Abstract W MP99: Seven-Day Mortality After Ischemic Stroke: International Comparison Among Industrialized Nations
Introduction: Stroke is the 2nd leading cause of death worldwide, yet best practices for acute stroke care are lacking even among premier hospitals in industrialized countries. We compared 7-day mortality after ischemic stroke between academic medical centers in the Netherlands (NL), United Kingdom (UK), and United States (US).
Methods: This was an observational study using in-hospital administrative data from select academic medical centers in the NL (n=8), UK (n=10), and US (n=11) from 2005-12. Chi-square was used to compare 7-day in-hospital mortality between countries and across years, and to explore the effect of weekend admission. Multiple logistic regression was conducted to further examine factors associated with mortality, including sex, age, weekend admission, year, and country.
Results: From 2005-12, 51,409 patients were discharged with ischemic stroke from hospitals in the NL (n=6331), UK (n=25574), and US (n=19204). Mortality was significantly higher in the UK (8.1%) compared to the NL (6.4%) and US (4.8%) (p<0.0001). Moreover, mortality was higher in patients admitted on week-ends compared to weekdays in the UK (9.2% vs. 7.7%, p=0.0001), but not in the NL (6.8% vs. 6.3%, p=0.44) or US (4.8% vs. 4.9%, p=0.73). This “week-end effect” was consistent throughout all hospitals in the UK (p=0.0002) but much more variable in hospitals in the other two countries. In the UK, 7-day mortality improved with time, declining from 10.7% in 2006 to 6.3% in 2012 (p<0.0001). A decline in mortality was also seen in the NL (p=0.03), but remained unchanged in the US (p=0.72). The UK “weekend effect” also disappeared with time. Multiple logistic regression demonstrated that country and weekend admission remained a significant risk factor associated with mortality after controlling for age, gender, and year.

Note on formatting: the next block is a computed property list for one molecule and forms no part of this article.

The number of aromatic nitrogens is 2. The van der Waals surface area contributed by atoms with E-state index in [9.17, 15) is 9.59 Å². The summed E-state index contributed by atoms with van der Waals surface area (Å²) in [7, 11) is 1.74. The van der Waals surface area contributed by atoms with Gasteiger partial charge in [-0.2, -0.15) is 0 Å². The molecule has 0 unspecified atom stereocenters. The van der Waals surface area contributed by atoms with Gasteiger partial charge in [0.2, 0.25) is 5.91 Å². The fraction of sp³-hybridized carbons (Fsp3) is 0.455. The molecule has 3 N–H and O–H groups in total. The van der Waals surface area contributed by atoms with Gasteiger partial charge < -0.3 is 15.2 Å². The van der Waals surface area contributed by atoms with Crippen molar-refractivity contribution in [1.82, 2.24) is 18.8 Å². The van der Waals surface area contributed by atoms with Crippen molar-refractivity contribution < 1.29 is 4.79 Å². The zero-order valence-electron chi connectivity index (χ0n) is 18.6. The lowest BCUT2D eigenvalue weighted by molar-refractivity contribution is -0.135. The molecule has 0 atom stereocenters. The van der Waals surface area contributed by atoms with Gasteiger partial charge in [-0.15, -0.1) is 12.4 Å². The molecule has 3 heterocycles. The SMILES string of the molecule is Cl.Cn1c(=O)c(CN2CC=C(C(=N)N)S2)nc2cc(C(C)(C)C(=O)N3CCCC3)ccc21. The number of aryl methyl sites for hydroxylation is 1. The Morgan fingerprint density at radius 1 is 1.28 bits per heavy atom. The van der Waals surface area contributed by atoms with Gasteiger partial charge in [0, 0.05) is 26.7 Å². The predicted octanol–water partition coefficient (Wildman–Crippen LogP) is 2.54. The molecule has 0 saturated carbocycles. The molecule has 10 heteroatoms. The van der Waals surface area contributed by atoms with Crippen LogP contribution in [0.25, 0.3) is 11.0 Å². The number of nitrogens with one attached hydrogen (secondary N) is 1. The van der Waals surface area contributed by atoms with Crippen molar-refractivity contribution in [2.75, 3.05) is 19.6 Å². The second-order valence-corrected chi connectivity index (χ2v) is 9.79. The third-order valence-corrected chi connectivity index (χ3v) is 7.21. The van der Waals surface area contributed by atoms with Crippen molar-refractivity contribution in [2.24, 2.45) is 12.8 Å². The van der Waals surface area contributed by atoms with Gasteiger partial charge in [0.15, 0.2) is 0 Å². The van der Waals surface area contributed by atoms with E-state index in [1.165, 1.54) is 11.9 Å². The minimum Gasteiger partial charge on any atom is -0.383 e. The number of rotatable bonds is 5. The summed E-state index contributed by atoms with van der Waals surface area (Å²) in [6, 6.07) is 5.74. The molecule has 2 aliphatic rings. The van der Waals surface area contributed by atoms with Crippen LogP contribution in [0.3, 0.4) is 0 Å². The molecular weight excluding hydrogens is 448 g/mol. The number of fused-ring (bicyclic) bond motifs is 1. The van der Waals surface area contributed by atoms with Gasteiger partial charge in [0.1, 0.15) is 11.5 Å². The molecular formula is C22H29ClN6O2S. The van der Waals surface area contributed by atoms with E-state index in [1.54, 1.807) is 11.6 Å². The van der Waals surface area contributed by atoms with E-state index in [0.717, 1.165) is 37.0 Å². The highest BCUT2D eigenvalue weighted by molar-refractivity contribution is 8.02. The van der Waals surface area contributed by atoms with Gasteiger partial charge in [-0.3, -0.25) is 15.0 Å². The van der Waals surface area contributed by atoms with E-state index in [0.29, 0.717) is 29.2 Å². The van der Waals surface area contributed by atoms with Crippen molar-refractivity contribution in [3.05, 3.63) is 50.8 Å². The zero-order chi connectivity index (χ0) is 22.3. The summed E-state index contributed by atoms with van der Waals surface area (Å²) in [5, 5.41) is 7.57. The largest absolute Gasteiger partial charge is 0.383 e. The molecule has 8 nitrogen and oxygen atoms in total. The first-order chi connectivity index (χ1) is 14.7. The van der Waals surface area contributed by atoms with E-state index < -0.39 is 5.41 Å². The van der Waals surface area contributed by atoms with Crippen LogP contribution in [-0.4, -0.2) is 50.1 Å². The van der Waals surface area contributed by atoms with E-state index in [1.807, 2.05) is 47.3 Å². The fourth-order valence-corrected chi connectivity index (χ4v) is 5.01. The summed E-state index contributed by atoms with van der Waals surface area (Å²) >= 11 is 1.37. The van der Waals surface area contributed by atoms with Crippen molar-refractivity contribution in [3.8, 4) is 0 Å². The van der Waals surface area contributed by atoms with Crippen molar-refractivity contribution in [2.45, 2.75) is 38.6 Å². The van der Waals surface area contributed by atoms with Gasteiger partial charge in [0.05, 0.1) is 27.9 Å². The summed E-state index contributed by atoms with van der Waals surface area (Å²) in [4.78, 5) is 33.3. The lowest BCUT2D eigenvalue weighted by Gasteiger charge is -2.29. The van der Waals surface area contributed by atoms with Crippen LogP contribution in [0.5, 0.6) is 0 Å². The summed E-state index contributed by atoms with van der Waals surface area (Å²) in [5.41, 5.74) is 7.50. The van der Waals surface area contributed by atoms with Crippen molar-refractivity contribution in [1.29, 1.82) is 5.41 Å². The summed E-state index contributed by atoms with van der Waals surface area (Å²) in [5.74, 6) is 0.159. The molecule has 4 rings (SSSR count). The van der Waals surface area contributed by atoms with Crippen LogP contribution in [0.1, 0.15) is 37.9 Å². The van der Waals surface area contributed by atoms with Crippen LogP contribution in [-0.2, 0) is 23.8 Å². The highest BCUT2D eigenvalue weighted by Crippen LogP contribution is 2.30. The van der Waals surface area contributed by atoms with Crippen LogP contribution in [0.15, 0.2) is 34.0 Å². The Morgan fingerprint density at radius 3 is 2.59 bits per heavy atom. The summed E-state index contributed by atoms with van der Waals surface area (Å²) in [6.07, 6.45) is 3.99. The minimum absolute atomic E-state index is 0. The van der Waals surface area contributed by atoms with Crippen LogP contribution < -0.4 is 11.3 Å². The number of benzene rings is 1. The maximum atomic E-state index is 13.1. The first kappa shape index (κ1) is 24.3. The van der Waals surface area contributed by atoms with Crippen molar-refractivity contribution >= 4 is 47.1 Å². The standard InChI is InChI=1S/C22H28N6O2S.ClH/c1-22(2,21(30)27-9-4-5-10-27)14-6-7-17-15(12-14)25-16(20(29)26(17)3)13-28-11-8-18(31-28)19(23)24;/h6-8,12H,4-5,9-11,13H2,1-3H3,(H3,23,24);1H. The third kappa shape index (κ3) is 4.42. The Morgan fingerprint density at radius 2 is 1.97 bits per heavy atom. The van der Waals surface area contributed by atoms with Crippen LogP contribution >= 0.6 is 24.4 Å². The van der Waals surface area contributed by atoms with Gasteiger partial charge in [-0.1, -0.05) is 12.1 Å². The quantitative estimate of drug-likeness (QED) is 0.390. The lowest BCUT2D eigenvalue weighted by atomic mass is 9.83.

Conclusions: A comparison of 7-day mortality among academic medical centers in industrialized counties reveals stark variability. Although 2006 stroke mortality in UK hospitals was almost double that of US hospitals, dramatic reductions were subsequently seen. Further analysis of national policy or practice changes that have driven these improvements promise to be revealing.
Author Disclosures: J. Lee: None. T. Hemmen: None. J. Chen: None. R. Lumor: None. C.J. Deline: None. S. Middleton: None. A. Bottle: None. C. Fenwick: None. M. Randall: None. M. Pelly: None. V. Thijs: None. N. Rost: None. L. Shaw: None. E. Vaux: None. M.J. Alberts: None. N. Janda: None. R. Alsop: None. K. Schlagbauer: None. M. Spencer: None. K. Schechtman: None. C. Dunnigan: None. G. Rinkel: None.
- © 2014 by American Heart Association, Inc.